There's little doubt that the big story from this year's Consumer Electronics Show was the rebirth of Palm Inc., which introduced a new smartphone (the strangely named Pre) to rave reviews.
Once upon a time, the Sunnyvale, Calif.-based company ruled the personal digital assistant market with its ubiquitous Palm Pilot. But as PDAs morphed into smartphones, Palm lost its way and ceded the market to Waterloo, Ont.-based BlackBerry maker Research In Motion Ltd., which is now being fiercely challenged by Apple Inc.'s iPhone.
Written off for dead by many, Palm came roaring back at CES with the Pre — a smartphone that combines the best features of BlackBerry and the iPhone, and which adds a dose of its own innovations.
Blend of iPhone, BlackBerry
Palm's smartphone product line manager, Matt Crowley, gave CBCNews.ca a hands-on look at the Pre at CES. The phone looks similar to the iPhone, with a full touch-screen, but is a little more rounded.
Its biggest physical difference is the full slide-out QWERTY keyboard, which addresses the main complaint about Apple's device — the difficulty of typing on a touchscreen. The Pre thus adds one of the best things about most BlackBerrys — the ease of typing — to an iPhone-inspired touch screen.
Like the iPhone, the Pre features multi-touch and an accelerometer, so photos and videos switch between horizontal and vertical view when the phone is turned.
The Pre goes a step further with its touch capability, however. The area just below the touch screen, which would normally be considered dead space on most phones, is actually a gesture pad that allows the user to navigate menus and programs on the phone without touching the screen.
The gesture pad comes in handy for the phone's "Card" display system, which is similar to how windows are shown on a computer desktop. Each application that is running, whether it's the MP3 player or web browser, is displayed as a Card on the screen, and it can be rearranged just like windows on a computer.
The Pre has all the bells and whistles that have become standard in smartphones, including Wi-Fi, Bluetooth, carrier-assisted and stand-alone GPS and a three-megapixel camera. From there, however, the phone goes into relatively new territory.
Chief among Palm's innovations is the decision to throw the doors wide open on its application store — a depot of downloadable software that allows users to customize their phones. While the company will offer free and certified applications, anyone who wants to design software for the Pre will be free to do so and won't be required to seek Palm's approval, as seen with others such as Apple.
The openness will spur innovation, Crowley said, but users will also have to be wary because there will certainly be some malicious applications distributed.
"We're going to be a lot more open," he said. "That's good and bad."
The phone also packs a universal search function like that found on many computers. Users can type in the first few letters of the phrase they're looking for and the phone will display matching contacts, websites and files. It's a useful feature, given that phones are becoming more complex, Crowley said.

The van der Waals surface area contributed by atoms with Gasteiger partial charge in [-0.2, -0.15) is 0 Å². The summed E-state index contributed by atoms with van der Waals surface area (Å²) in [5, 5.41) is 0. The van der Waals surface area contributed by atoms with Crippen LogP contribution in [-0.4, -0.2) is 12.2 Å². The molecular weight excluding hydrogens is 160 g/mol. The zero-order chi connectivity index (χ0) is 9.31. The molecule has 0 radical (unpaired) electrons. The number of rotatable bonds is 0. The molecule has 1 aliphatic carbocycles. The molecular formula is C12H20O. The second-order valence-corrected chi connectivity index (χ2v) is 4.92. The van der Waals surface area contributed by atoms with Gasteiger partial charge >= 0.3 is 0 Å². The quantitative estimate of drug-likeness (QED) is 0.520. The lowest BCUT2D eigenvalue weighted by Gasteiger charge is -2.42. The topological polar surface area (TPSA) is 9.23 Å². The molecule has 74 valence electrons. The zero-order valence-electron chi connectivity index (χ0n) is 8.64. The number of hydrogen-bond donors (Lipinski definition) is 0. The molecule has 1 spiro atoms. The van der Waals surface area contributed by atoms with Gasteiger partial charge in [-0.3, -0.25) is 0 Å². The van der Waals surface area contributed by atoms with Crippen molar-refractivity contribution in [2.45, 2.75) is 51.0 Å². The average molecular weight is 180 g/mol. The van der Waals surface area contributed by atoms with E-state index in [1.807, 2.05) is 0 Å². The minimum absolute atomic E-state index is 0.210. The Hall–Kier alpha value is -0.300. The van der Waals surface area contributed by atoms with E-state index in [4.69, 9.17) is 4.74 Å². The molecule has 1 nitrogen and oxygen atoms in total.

The Pre can also be charged wirelessly when placed on a small puck-shaped magnetic induction device, which then plugs into the wall. The Pre interacts with the charger as well, so if a call comes in while the phone is being charged, it can be answered by just lifting it off the pad without pushing any buttons.
One other small innovation is the capability for U.S. users to download music over the air from Amazon.com's MP3 store, which means tracks can be had cheaply and without going through a cellphone carrier.
The Pre is being rolled out in the United States through Sprint-Nextel during the first half of 2009. Sprint uses the same CDMA cellphone network technology that Bell and Telus use, but Palm has announced a GSM version, the standard used by the Rogers cellphone network. Crowley said international availability announcements, possibly including Canada, are coming soon — possibly at the GSM mobile phone conference in Barcelona in February.
While many cellphone makers wait to announce new products at the annual Barcelona show, Palm chose to unveil the Pre at CES in order to avoid information leaks before then. The phone is currently obtaining certification by the U.S. Federal Communications Commission, a phase where product information often becomes public.
"We wanted control over how it was announced," Crowley said. "It was good timing."
Finally, what's with the name?
The offbeat name was the topic of much internal discussion, Crowley said, but Pre was settled on because the device was designed with the intent of trying to anticipate its user's wishes.
"It conveys the feeling that it's what you're thinking of," he said.